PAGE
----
Picturing 19th Century Savannah, Ga

St. John's Church, Savannah, Ga, 1865

The Green -Meldrim House

Sherman’s headquarters while in Savannah, GA

Factor's Walk, Savannah, GA. Photo by George Barnard

This is an image By George Barnard looking west from Factor’s Walk.  Barnard had a practice of combining

interesting cloud formations with various landscapes to give the image an over all more appealing aesthetic.

Note the large size of the clouds and how they “bleed” into the land and river.

Unknown

Market Place, Savannah, GA, 1865

See what City Market looks like  today  and read about its history

Fountain in Central Park, Savannah, Ga. 1865

A modern version of this image can be found at

http://www.gatewaytothegoldenisles.com/article/id/1388/page/1 

Slave Quarters Under The Oaks At The Hermitage in Savannah, 1900- 1915

There is an interesting story about the above image at

http://www.virginiamemory.com/blogs/out_of_the_box/2011/11/07/csi-old-virginia-coroners-edition/ 

The Hermitage, McAlpin Plantation

Henry McAlpin’s 400-acre plantation was located on the Savannah River, just north of the city of Savannah–the heart

of a rice-growing region. McAlpin was one of the wealthiest men in the South. He didn’t just rely only on crops for his

livelihood; he manufactured bricks, rice barrels, cast iron products and lumber, too.

Cabins where slaves were raised for market--The famous Hermitage, Savannah, Georgia

Title: Cabins where slaves were raised for market--The famous Hermitage, Savannah, Georgia

Colonial Cemetery, 1900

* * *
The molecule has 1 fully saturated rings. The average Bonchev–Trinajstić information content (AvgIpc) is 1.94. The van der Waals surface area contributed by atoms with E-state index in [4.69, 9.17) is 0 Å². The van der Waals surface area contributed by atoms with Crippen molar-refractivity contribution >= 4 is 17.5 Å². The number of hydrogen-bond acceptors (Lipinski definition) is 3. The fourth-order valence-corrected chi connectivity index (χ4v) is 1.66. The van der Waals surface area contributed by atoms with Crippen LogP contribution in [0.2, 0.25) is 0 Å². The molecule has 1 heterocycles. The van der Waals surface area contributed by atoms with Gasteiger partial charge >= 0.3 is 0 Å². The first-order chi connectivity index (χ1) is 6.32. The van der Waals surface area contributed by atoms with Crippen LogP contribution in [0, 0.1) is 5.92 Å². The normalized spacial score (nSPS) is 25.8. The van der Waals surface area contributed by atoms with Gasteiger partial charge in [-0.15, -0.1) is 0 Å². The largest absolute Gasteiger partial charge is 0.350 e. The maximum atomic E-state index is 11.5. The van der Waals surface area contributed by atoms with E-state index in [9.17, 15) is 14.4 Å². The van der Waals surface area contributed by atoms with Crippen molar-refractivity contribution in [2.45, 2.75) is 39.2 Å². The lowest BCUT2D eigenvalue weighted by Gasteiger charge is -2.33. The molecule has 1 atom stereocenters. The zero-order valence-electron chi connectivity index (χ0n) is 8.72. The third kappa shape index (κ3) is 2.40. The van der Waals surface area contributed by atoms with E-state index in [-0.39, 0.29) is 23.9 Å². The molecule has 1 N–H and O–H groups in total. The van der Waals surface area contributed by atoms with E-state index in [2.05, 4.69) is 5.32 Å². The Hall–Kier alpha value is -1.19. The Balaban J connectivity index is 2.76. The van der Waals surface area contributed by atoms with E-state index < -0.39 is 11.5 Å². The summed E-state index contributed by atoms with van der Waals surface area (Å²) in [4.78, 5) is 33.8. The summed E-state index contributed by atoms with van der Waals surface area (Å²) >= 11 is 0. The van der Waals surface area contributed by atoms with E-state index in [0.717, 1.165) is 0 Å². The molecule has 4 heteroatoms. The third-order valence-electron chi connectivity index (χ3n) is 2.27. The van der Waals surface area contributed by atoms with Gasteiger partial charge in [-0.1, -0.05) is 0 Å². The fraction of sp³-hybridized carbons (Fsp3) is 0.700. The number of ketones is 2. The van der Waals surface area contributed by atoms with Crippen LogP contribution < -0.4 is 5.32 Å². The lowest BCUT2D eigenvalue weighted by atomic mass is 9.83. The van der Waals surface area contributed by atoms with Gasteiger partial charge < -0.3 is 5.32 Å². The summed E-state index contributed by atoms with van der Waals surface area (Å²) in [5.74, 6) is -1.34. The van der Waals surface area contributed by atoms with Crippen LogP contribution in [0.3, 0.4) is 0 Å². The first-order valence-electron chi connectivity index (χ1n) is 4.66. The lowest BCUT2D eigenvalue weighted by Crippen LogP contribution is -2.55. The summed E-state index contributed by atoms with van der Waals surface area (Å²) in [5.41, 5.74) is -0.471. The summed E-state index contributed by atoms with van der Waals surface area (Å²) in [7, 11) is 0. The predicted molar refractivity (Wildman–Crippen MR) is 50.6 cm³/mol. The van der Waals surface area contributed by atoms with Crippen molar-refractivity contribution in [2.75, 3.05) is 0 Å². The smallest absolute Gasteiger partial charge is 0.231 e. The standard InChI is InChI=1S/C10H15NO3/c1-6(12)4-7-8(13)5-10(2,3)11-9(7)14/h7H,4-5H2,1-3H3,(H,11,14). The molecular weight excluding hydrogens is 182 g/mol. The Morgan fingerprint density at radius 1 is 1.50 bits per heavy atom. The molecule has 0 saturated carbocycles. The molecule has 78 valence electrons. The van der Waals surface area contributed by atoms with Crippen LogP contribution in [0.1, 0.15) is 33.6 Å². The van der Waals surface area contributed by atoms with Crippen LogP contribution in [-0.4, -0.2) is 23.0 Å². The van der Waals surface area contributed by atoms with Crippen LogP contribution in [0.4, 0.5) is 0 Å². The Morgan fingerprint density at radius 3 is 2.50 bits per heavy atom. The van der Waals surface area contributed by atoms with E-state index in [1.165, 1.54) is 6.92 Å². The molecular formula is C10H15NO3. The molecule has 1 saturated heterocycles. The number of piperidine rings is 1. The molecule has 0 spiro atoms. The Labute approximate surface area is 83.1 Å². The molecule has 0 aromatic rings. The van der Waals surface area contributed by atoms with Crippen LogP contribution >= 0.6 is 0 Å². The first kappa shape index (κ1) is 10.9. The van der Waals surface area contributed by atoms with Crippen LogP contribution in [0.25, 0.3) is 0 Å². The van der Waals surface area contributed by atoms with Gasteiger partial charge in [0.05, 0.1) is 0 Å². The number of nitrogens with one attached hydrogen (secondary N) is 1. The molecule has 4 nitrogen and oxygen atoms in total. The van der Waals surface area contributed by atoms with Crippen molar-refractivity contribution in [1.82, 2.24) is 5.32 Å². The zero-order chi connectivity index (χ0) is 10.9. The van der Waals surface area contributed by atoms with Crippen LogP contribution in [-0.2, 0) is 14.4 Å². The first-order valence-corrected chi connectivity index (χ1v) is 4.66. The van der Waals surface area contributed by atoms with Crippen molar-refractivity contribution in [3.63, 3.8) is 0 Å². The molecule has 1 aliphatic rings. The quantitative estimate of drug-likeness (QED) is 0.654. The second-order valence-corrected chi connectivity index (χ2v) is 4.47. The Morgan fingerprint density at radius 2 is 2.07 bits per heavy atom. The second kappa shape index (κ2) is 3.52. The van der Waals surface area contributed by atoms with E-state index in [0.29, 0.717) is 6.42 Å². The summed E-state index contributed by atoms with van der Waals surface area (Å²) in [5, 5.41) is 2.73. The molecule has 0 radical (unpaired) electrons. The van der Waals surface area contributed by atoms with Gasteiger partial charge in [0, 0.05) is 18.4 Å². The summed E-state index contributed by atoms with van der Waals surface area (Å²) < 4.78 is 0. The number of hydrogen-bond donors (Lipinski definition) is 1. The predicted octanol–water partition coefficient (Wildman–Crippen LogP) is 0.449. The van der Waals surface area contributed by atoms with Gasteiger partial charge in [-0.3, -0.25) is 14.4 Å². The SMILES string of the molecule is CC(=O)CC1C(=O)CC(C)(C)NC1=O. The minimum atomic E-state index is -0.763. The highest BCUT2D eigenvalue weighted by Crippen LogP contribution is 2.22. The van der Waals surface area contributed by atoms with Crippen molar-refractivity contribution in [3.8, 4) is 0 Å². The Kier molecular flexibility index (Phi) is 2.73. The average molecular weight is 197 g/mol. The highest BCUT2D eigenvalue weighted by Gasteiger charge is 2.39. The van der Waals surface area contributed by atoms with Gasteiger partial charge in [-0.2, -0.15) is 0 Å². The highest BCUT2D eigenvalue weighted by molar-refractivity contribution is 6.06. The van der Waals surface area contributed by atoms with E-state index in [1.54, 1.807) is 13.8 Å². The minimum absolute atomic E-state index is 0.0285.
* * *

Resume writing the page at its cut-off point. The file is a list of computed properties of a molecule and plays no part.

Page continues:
Established about 1750, it was the original burial ground for the Christ Church Parish. The cemetery

was enlarged in 1789 to become the cemetery for people of all denominations.  More than 700

victims of the 1820 Yellow Fever epidemic are buried in Colonial Park Cemetery.  The cemetery was

already closed to burials before the start of the Civil War and no Confederate soldiers are buried there.

But the war did leave its mark on the cemetery. Federal troops took over the cemetery grounds

during their occupation of Savannah and many of the graves were looted and desecrated. It has

been said that Union soldiers changed the dates on many of the headstones.


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  • Copyright Notice

    © Lynn Wright and Picturing LIfe, 2010-2011. Unauthorized use and/or duplication of this material without express and written permission from this blog’s author and/or owner is strictly prohibited. Excerpts and links may be used, provided that full and clear credit is given to Lynn Wright and Picturing Life with appropriate and specific direction to the original content.

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